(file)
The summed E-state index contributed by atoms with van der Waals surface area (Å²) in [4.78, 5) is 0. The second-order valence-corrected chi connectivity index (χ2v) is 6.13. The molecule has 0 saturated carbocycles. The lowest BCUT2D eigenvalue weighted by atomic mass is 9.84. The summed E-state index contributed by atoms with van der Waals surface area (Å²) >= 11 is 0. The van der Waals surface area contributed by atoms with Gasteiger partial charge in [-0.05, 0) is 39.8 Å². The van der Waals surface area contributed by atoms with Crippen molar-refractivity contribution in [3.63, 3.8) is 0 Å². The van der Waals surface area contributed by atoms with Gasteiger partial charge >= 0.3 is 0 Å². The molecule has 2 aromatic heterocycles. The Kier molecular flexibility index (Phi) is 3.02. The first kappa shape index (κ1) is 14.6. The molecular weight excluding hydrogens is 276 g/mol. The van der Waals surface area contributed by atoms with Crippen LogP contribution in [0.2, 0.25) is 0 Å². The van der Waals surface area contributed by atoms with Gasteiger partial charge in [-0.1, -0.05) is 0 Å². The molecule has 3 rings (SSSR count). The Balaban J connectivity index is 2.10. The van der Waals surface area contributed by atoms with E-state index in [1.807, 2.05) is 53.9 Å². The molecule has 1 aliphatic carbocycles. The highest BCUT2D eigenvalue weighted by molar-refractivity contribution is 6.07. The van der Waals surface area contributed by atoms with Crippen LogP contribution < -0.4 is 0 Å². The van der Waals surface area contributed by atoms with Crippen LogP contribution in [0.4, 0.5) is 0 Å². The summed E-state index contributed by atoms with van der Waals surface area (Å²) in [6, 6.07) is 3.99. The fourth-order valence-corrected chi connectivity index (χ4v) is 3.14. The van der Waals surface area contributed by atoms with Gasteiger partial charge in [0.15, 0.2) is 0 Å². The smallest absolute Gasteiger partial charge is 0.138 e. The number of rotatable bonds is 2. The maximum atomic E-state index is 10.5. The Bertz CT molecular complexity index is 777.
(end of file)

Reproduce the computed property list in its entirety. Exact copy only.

The summed E-state index contributed by atoms with van der Waals surface area (Å²) in [4.78, 5) is 0. The second-order valence-corrected chi connectivity index (χ2v) is 6.13. The molecule has 0 saturated carbocycles. The lowest BCUT2D eigenvalue weighted by atomic mass is 9.84. The summed E-state index contributed by atoms with van der Waals surface area (Å²) >= 11 is 0. The van der Waals surface area contributed by atoms with Gasteiger partial charge in [-0.05, 0) is 39.8 Å². The van der Waals surface area contributed by atoms with Crippen molar-refractivity contribution in [3.63, 3.8) is 0 Å². The van der Waals surface area contributed by atoms with Gasteiger partial charge >= 0.3 is 0 Å². The molecule has 2 aromatic heterocycles. The Kier molecular flexibility index (Phi) is 3.02. The first kappa shape index (κ1) is 14.6. The molecular weight excluding hydrogens is 276 g/mol. The van der Waals surface area contributed by atoms with Crippen LogP contribution in [0.2, 0.25) is 0 Å². The van der Waals surface area contributed by atoms with Gasteiger partial charge in [-0.1, -0.05) is 0 Å². The molecule has 3 rings (SSSR count). The Balaban J connectivity index is 2.10. The van der Waals surface area contributed by atoms with E-state index in [1.807, 2.05) is 53.9 Å². The molecule has 1 aliphatic carbocycles. The highest BCUT2D eigenvalue weighted by molar-refractivity contribution is 6.07. The van der Waals surface area contributed by atoms with Crippen LogP contribution < -0.4 is 0 Å². The van der Waals surface area contributed by atoms with Crippen LogP contribution in [0.4, 0.5) is 0 Å². The summed E-state index contributed by atoms with van der Waals surface area (Å²) in [6, 6.07) is 3.99. The fourth-order valence-corrected chi connectivity index (χ4v) is 3.14. The van der Waals surface area contributed by atoms with Gasteiger partial charge in [0.15, 0.2) is 0 Å². The smallest absolute Gasteiger partial charge is 0.138 e. The number of rotatable bonds is 2. The maximum atomic E-state index is 10.5. The Bertz CT molecular complexity index is 777.